Articles | Volume 27, issue 2
© Author(s) 2023. This work is distributed underthe Creative Commons Attribution 4.0 License.
Seasonal forecasting of snow resources at Alpine sites
- Final revised paper (published on 27 Jan 2023)
- Preprint (discussion started on 09 Mar 2022)
Comment types: AC – author | RC – referee | CC – community | EC – editor | CEC – chief editor |
: Report abuse
RC1: 'Comment on hess-2022-32', Anonymous Referee #1, 10 Apr 2022
- AC1: 'Reply on RC1', Silvia Terzago, 14 Jun 2022
RC2: 'Comment on hess-2022-32', Anonymous Referee #2, 27 Apr 2022
- AC2: 'Reply on RC2', Silvia Terzago, 14 Jun 2022
Peer review completion
AR: Author's response | RR: Referee report | ED: Editor decision | EF: Editorial file upload
ED: Reconsider after major revisions (further review by editor and referees) (16 Jul 2022) by Markus Weiler
AR by Silvia Terzago on behalf of the Authors (12 Aug 2022) Author's response Author's tracked changes Manuscript
ED: Referee Nomination & Report Request started (22 Aug 2022) by Markus Weiler
RR by Anonymous Referee #1 (19 Sep 2022)
RR by Anonymous Referee #2 (10 Oct 2022)
ED: Publish subject to minor revisions (review by editor) (18 Oct 2022) by Markus Weiler
AR by Silvia Terzago on behalf of the Authors (28 Oct 2022) Author's response Author's tracked changes Manuscript
ED: Publish as is (12 Dec 2022) by Markus Weiler
AR by Silvia Terzago on behalf of the Authors (13 Dec 2022) Manuscript
Terzago et al. present some encouraging results on seasonal forecasting of snow at levels that could be of commercial use. There are overlaps with the aims of the PROSNOW project (http://prosnow.org/); I haven’t seen a published demonstration of seasonal forecasting from that project, but Koberl et al. (2021) on the market for seasonal forecast services for ski resorts is relevant.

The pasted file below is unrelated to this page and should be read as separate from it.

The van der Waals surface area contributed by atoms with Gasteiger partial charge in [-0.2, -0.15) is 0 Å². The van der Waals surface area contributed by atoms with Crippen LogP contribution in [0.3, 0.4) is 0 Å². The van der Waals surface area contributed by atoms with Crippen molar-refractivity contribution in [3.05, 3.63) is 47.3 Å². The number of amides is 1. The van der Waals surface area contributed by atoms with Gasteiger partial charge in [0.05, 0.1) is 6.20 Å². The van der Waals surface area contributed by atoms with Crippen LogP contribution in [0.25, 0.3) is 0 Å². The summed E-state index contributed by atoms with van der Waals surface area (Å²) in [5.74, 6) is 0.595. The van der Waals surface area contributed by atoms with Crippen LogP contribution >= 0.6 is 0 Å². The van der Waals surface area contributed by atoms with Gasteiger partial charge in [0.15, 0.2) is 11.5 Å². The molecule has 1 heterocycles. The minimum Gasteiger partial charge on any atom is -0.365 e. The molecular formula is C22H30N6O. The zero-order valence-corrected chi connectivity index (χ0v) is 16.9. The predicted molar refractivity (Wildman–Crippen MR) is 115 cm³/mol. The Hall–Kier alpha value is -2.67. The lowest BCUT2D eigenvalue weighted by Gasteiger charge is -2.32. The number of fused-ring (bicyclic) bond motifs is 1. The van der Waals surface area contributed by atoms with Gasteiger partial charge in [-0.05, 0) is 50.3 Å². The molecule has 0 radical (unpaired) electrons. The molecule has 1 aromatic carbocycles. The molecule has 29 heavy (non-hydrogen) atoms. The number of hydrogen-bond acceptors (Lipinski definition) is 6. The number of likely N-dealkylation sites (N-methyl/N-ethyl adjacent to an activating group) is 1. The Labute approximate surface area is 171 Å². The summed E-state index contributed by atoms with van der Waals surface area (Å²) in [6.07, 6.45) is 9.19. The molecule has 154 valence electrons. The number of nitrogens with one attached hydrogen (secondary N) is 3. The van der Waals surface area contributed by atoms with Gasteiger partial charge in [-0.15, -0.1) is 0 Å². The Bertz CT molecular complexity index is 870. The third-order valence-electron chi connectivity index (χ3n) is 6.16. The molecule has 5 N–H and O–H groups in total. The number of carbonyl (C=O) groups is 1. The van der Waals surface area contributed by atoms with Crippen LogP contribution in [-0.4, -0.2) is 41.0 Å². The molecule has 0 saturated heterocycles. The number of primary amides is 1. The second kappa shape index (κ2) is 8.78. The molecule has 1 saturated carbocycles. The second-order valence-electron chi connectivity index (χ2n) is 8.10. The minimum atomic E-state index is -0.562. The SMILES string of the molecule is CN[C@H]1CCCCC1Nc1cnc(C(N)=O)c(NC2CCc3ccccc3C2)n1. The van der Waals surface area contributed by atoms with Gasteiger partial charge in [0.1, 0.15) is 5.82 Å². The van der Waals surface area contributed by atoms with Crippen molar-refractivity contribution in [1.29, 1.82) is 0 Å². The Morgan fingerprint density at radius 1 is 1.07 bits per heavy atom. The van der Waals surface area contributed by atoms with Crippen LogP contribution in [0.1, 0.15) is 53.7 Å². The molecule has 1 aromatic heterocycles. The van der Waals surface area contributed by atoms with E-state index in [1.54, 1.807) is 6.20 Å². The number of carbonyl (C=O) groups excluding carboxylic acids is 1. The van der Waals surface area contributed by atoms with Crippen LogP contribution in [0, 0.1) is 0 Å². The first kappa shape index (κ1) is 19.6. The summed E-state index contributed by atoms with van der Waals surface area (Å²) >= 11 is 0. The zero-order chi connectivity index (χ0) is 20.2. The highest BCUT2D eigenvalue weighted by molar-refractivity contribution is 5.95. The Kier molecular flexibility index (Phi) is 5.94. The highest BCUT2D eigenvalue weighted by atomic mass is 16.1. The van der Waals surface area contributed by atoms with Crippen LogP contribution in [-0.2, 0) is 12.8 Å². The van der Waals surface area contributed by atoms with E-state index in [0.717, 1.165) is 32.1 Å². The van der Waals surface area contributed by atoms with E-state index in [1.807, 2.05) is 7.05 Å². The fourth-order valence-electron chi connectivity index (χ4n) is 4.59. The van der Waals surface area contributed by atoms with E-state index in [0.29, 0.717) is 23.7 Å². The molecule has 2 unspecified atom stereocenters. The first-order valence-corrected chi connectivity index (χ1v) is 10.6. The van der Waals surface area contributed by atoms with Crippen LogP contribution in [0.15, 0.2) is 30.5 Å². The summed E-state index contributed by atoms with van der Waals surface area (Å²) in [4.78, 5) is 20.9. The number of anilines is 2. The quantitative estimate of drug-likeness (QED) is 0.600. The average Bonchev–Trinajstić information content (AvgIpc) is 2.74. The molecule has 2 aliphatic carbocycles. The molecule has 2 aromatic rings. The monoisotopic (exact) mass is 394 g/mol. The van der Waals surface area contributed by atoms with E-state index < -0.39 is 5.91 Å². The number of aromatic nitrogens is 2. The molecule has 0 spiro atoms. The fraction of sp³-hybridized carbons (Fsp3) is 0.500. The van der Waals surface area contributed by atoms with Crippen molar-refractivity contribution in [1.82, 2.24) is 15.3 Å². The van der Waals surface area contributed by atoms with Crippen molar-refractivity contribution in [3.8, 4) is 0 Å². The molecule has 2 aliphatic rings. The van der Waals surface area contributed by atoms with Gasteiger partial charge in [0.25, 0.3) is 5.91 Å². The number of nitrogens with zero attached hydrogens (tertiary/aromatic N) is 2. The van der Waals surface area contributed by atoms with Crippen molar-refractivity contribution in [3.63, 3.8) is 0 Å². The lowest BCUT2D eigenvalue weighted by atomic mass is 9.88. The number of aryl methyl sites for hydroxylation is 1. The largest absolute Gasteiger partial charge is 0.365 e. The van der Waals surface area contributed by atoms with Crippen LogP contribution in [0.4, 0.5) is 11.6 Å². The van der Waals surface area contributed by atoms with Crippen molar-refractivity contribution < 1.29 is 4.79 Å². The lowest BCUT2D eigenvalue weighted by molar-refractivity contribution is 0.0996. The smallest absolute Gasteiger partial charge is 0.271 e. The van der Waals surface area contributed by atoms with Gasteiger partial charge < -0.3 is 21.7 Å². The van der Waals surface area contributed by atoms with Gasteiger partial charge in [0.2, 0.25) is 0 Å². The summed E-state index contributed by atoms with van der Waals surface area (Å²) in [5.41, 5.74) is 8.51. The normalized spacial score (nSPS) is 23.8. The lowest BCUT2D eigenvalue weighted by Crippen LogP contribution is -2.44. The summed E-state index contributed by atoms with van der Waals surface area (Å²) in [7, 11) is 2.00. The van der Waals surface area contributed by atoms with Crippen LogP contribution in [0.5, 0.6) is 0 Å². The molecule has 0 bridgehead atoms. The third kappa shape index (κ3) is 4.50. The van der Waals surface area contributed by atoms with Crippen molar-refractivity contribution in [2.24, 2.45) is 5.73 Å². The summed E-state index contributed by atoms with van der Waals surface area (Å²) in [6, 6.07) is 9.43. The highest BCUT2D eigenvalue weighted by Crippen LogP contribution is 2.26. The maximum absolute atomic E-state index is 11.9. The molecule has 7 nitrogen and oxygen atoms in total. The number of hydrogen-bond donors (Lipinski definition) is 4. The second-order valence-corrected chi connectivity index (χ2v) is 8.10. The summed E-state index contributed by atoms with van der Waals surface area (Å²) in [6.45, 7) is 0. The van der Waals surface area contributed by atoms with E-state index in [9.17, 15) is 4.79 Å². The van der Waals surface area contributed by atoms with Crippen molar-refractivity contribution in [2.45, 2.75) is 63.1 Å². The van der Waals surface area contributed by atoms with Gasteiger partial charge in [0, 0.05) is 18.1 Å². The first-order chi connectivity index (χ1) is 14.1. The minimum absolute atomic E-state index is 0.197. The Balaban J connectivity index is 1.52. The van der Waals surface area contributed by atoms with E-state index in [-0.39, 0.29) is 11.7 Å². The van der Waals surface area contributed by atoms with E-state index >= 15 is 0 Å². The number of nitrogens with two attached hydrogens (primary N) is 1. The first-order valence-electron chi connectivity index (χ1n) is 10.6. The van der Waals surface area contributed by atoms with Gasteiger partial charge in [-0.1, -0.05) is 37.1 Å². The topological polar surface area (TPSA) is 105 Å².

The conclusion that bias correction of precipitation forecasts has little influence on snow depth skill scores might be surprising, or it might be misleading as no observations are used in the bias correction of precipitation (which is not mentioned in the abstract).
The GEM15 forecasts used by Bellaire et al. (2011) were only out to 48 hours and were found to overestimate precipitation, so differences in conclusions from this study might be expected. Forster et al. (2018) is a much more direct precursor of this study.
“this study” would more accurately be described as “that study”, i.e. Forster et al. (2018), not Terzago et al. (2022).
As stakeholders were involved in designing the prototype system, it is curious that none are included in the author list or acknowledgements.
6 decimal places in latitude and longitude locate the stations to within 10 cm, which seems unnecessary.
“Total radiation” here is, I think, net radiation.
Table 2 contains only a small amount of information that could easily be incorporated in the text.
I find the bias correction hard to understand. What is the elevation of the ECMWFS5 temperature forecast in Figure 2a? Is it surprising that there is such a large cold bias compared with a station at 2410 m elevation? If the green line was produced by quantile mapping the raw data onto the ERA5 CDF, why is it further from ERA5 than the raw data? If the discontinuity in the green line is due to the monthly quantile mapping, why does it only appear in mid-February?
Use superscripts for W/m2
The x-axis is labelled in months, not days. “Downscaled data” means different things for temperature and precipitation that is not apparent from the figure or caption. Why does cumulated precipitation appear to decrease in mid-February?
( missing before Matheson
The blue and dark blue lines are hard to distinguish when printed.